Landlord allows family to stay after they couldn’t afford rent


With $0 left, an Ohio father said he was out of options to provide for his family. When the landlord came knocking on the door, he feared the worst, but what happened next was an unexpected gift.

Ten weeks ago, Wes Moberly was laid off from his information technology job. He hasn’t had a paycheck since.

“I’m worried about borrowing money from people to get my phone line turned back on, worrying about when my internet is going to get disconnected because then I can’t even do freelance work, or, if I get a job, I won’t be able to do that,” said Moberly.

Moberly and his fiance used up their savings to provide for twin 5-year-old daughters Lana and Lily.

“You know, make sure they have food to eat and a place to live and clothes to wear,” said Moberly.

Soon, Moberly couldn’t afford to pay rent to landlord Ellery Lewis.

“They always pay their rent on time. They paid in May, and then June came and then July and I had not heard from them,” said Lewis.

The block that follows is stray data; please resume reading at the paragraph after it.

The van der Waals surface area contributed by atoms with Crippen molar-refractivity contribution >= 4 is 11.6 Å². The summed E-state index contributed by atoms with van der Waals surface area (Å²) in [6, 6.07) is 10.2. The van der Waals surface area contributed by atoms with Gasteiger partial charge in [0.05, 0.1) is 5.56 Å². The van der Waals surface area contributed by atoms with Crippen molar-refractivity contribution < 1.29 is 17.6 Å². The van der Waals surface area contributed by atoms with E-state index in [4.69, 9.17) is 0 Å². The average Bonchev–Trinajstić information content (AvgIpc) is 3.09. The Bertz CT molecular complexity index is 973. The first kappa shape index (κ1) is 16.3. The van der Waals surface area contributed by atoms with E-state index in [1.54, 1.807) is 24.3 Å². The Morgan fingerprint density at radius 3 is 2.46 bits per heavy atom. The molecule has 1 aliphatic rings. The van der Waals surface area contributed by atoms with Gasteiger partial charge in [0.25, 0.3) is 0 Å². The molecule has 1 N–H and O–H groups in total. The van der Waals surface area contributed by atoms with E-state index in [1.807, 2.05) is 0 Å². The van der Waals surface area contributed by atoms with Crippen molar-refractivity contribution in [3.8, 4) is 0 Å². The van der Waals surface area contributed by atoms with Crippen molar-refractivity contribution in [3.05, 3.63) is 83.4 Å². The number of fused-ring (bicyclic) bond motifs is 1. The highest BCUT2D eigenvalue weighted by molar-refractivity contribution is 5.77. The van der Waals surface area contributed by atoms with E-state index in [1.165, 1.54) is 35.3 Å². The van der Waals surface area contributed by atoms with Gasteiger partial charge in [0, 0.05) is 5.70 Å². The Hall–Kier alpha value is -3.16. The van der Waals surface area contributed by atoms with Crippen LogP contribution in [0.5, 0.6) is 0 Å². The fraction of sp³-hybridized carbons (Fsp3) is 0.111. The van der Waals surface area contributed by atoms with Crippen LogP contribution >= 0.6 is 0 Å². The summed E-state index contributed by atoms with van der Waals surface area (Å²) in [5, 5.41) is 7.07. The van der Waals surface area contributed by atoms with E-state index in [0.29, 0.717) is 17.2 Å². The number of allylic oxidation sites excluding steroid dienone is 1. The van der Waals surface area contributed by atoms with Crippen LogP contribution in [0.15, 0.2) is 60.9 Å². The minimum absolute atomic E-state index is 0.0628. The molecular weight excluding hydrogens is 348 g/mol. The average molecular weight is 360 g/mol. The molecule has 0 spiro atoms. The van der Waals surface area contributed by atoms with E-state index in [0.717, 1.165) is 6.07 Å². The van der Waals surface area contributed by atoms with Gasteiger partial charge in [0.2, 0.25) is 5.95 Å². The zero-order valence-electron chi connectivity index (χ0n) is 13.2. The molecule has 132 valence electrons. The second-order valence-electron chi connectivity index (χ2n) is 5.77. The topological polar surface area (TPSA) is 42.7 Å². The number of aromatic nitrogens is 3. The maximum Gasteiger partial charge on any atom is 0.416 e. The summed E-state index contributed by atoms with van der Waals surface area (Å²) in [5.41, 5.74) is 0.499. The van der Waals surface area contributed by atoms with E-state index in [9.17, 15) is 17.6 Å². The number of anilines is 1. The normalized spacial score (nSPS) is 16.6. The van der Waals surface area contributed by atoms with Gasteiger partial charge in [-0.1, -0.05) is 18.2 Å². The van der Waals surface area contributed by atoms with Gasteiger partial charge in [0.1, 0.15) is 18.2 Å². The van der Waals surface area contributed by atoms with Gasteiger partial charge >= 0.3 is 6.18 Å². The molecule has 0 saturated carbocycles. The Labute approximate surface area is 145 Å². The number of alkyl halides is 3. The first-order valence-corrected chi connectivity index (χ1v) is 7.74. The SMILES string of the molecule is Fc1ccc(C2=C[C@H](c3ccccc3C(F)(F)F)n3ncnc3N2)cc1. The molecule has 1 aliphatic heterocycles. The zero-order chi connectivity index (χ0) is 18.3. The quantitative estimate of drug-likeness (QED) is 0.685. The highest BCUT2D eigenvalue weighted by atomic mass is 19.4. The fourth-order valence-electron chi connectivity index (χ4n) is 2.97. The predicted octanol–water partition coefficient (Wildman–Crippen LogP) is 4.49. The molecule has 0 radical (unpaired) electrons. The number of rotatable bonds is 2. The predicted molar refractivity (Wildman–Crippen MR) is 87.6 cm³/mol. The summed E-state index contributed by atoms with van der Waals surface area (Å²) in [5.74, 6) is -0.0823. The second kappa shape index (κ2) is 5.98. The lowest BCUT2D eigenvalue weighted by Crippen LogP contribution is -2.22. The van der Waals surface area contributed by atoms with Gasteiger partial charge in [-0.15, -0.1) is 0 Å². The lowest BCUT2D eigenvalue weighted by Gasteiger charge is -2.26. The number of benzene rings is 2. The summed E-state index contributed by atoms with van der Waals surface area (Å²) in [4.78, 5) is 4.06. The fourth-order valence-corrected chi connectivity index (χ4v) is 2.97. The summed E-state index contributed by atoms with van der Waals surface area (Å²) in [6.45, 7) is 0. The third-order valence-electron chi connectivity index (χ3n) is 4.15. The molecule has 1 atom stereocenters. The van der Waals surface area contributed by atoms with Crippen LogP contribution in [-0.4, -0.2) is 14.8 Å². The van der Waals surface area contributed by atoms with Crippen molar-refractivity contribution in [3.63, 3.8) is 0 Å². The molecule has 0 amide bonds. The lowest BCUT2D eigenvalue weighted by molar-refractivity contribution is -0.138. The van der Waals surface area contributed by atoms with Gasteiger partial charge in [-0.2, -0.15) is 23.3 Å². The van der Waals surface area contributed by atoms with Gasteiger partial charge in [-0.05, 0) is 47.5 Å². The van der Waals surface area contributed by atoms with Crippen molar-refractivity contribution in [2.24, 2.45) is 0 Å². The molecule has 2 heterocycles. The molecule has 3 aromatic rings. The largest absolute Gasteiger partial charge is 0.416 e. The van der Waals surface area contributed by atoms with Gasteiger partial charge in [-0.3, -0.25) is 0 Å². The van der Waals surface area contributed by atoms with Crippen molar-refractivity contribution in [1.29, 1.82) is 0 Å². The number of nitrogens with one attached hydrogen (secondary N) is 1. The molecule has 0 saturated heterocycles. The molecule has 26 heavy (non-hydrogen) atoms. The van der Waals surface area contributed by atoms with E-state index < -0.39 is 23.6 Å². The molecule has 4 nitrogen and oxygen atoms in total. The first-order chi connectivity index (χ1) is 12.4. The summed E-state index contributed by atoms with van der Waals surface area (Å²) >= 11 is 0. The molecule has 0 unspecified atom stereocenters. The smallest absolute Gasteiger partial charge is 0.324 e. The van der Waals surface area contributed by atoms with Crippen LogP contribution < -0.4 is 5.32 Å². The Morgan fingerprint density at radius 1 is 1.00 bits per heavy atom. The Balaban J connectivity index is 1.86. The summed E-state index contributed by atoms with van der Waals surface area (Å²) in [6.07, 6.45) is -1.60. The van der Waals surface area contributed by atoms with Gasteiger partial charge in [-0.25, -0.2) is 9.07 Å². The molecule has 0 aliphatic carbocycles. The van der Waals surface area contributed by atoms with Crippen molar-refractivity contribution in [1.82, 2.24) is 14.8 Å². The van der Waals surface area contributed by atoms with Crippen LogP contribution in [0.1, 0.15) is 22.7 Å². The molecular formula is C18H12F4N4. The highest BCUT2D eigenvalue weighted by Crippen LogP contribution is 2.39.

Instead of an eviction notice, Lewis decided to help them out.

“He has two daughters. I happen to have two daughters as well, so I put myself in his shoes, and if I was in his shoes, I would want someone to do the same for me,” said Lewis.

He let them stay in the house and gave them money right out of his pocket.

“He gave us $100 because I told him, like, our phone line had been turned off and we had $0 left at that point,” said Moberly. “The other big thing was, like, do we have a place to live? And now that we don’t have to worry about that for the time being, that’s just a mountain of stress off my shoulders.”

Many of Lewis’ tenants cannot make the rent right now. On Wednesday, the county announced a program to help them pay.

“With the moratorium on evictions for renters living in publicly owned housing this week, and Duke Energy possibly lifting their moratorium some time in August, additional funds for unemployment benefits set to expire soon, this money came just at the right time,” said Kim McClendon with the Community Action Agency.

In the meantime, Lewis said he is working out payment plans for families like Moberly’s until everyone gets back on their feet.

“Do unto others as you would want them to do unto you,” said Lewis.

The Ohio Supreme Court predicts a huge surge in evictions in the coming weeks. It suggests courts use the compliance statement on the CARES Act to help renters. The Supreme Court also suggests courts continue hearings on evictions and landlord-tenant disputes remotely.

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